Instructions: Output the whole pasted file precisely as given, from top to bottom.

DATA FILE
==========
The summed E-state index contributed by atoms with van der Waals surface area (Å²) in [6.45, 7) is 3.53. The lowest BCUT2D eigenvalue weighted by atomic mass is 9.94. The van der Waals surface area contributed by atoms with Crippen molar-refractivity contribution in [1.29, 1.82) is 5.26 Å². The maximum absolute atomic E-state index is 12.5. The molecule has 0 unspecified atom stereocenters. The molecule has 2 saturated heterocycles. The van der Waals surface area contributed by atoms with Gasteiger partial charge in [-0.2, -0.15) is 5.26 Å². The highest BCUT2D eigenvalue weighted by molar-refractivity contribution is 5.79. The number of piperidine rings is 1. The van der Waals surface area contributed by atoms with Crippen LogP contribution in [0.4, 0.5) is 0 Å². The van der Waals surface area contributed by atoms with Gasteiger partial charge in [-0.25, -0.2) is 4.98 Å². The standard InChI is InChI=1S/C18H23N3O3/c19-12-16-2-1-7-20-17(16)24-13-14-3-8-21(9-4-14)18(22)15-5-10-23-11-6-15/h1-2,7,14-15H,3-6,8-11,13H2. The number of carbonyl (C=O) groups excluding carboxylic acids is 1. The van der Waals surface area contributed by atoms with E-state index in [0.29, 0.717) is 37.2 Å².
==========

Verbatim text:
The summed E-state index contributed by atoms with van der Waals surface area (Å²) in [6.45, 7) is 3.53. The lowest BCUT2D eigenvalue weighted by atomic mass is 9.94. The van der Waals surface area contributed by atoms with Crippen molar-refractivity contribution in [1.29, 1.82) is 5.26 Å². The maximum absolute atomic E-state index is 12.5. The molecule has 0 unspecified atom stereocenters. The molecule has 2 saturated heterocycles. The van der Waals surface area contributed by atoms with Gasteiger partial charge in [-0.2, -0.15) is 5.26 Å². The highest BCUT2D eigenvalue weighted by molar-refractivity contribution is 5.79. The number of piperidine rings is 1. The van der Waals surface area contributed by atoms with Crippen LogP contribution in [0.4, 0.5) is 0 Å². The van der Waals surface area contributed by atoms with Gasteiger partial charge in [-0.25, -0.2) is 4.98 Å². The standard InChI is InChI=1S/C18H23N3O3/c19-12-16-2-1-7-20-17(16)24-13-14-3-8-21(9-4-14)18(22)15-5-10-23-11-6-15/h1-2,7,14-15H,3-6,8-11,13H2. The number of carbonyl (C=O) groups excluding carboxylic acids is 1. The van der Waals surface area contributed by atoms with E-state index in [0.29, 0.717) is 37.2 Å².